When I was eighteen, I died.
I was on the side of the highway at dusk after a cool, grey day in Forks. The young man, who had stopped under the premise of helping me, wasn't really there to help me at all.
My best friend was there with me when I passed. I knew because I could see.
They had their arms wrapped around my body, still warm from when life inhabited it. They were listening for my heart and squeezing me, as if it might put me back together. But the walls of my lungs were not expanding and deflating of their own volition anymore.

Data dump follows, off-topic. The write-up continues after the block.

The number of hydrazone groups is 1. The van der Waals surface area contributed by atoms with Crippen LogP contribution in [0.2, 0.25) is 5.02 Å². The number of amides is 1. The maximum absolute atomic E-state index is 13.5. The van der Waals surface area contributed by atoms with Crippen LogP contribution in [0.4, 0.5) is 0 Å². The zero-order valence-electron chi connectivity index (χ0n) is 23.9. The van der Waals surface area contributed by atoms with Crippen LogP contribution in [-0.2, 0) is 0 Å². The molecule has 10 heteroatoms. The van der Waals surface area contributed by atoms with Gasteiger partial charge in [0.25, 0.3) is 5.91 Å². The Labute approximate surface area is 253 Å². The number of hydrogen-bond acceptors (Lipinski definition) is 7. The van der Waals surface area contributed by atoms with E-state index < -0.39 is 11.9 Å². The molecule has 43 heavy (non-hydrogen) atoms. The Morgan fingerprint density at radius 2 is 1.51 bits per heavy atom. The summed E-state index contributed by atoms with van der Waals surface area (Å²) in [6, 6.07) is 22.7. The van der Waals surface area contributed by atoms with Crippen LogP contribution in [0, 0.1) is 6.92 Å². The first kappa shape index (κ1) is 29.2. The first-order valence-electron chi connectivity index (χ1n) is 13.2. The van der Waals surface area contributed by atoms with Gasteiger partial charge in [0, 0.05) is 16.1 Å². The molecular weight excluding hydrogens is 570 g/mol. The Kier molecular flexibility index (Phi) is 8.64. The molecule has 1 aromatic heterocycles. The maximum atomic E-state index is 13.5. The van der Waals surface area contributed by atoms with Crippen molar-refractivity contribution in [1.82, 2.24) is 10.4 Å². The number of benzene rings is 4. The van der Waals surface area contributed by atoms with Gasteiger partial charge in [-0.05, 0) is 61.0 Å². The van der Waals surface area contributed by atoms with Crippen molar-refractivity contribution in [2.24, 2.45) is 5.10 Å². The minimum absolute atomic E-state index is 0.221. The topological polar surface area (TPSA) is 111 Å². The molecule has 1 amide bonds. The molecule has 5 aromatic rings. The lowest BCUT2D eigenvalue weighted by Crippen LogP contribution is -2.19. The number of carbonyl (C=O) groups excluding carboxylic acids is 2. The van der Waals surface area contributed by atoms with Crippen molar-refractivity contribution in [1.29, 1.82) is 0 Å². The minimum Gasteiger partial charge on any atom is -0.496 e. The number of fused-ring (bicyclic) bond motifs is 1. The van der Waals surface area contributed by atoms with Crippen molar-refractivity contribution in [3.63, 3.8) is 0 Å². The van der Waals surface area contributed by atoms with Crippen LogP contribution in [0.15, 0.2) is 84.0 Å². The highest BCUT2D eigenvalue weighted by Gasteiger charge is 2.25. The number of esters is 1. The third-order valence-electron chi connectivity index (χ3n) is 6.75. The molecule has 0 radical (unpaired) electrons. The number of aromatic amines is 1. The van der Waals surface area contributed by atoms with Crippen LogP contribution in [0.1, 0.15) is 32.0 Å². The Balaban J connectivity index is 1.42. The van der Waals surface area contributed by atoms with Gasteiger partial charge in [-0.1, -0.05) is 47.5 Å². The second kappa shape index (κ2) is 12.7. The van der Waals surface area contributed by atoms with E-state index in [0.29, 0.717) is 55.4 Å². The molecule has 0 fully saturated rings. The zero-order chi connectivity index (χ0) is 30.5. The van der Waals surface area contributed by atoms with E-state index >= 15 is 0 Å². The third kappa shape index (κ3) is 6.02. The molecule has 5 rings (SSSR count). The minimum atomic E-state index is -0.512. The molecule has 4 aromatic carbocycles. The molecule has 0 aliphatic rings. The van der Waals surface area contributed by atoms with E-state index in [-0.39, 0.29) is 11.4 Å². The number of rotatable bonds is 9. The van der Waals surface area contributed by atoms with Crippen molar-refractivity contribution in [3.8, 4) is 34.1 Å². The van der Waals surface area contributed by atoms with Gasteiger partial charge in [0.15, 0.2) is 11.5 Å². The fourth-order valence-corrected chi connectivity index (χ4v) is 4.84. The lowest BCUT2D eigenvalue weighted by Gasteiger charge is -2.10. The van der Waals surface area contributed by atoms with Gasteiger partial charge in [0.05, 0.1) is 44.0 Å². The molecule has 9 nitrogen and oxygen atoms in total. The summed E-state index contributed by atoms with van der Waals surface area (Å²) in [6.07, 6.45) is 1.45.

The traumatised look on my best friend's face should have torn my heart apart along the invisible seams of its chambers, making it disintegrate with the force of the next contraction. If it had still been beating.
I was bleeding. I was broken.
And all I could do was stare.